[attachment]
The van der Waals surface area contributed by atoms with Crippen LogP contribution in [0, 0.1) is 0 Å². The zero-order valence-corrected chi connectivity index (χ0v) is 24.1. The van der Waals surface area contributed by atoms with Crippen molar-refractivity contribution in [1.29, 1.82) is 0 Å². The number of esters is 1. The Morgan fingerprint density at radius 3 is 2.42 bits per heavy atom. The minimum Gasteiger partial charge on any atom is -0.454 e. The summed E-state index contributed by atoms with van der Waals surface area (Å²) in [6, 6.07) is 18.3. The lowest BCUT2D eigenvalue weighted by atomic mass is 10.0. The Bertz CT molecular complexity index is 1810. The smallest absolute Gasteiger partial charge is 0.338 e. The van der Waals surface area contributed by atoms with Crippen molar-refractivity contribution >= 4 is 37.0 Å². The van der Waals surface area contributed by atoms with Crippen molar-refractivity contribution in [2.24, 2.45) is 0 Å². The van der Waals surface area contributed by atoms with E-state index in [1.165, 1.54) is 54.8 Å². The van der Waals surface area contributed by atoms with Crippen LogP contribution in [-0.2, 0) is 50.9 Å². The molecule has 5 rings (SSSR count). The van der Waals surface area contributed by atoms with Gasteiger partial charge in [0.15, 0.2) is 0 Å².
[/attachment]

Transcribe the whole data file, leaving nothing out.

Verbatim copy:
The van der Waals surface area contributed by atoms with Crippen LogP contribution in [0, 0.1) is 0 Å². The zero-order valence-corrected chi connectivity index (χ0v) is 24.1. The van der Waals surface area contributed by atoms with Crippen molar-refractivity contribution in [1.29, 1.82) is 0 Å². The number of esters is 1. The Morgan fingerprint density at radius 3 is 2.42 bits per heavy atom. The minimum Gasteiger partial charge on any atom is -0.454 e. The summed E-state index contributed by atoms with van der Waals surface area (Å²) in [6, 6.07) is 18.3. The lowest BCUT2D eigenvalue weighted by atomic mass is 10.0. The Bertz CT molecular complexity index is 1810. The smallest absolute Gasteiger partial charge is 0.338 e. The van der Waals surface area contributed by atoms with Crippen molar-refractivity contribution >= 4 is 37.0 Å². The van der Waals surface area contributed by atoms with Crippen molar-refractivity contribution in [2.24, 2.45) is 0 Å². The van der Waals surface area contributed by atoms with E-state index in [1.165, 1.54) is 54.8 Å². The van der Waals surface area contributed by atoms with Crippen LogP contribution in [-0.2, 0) is 50.9 Å². The molecule has 5 rings (SSSR count). The van der Waals surface area contributed by atoms with Gasteiger partial charge in [0.15, 0.2) is 0 Å².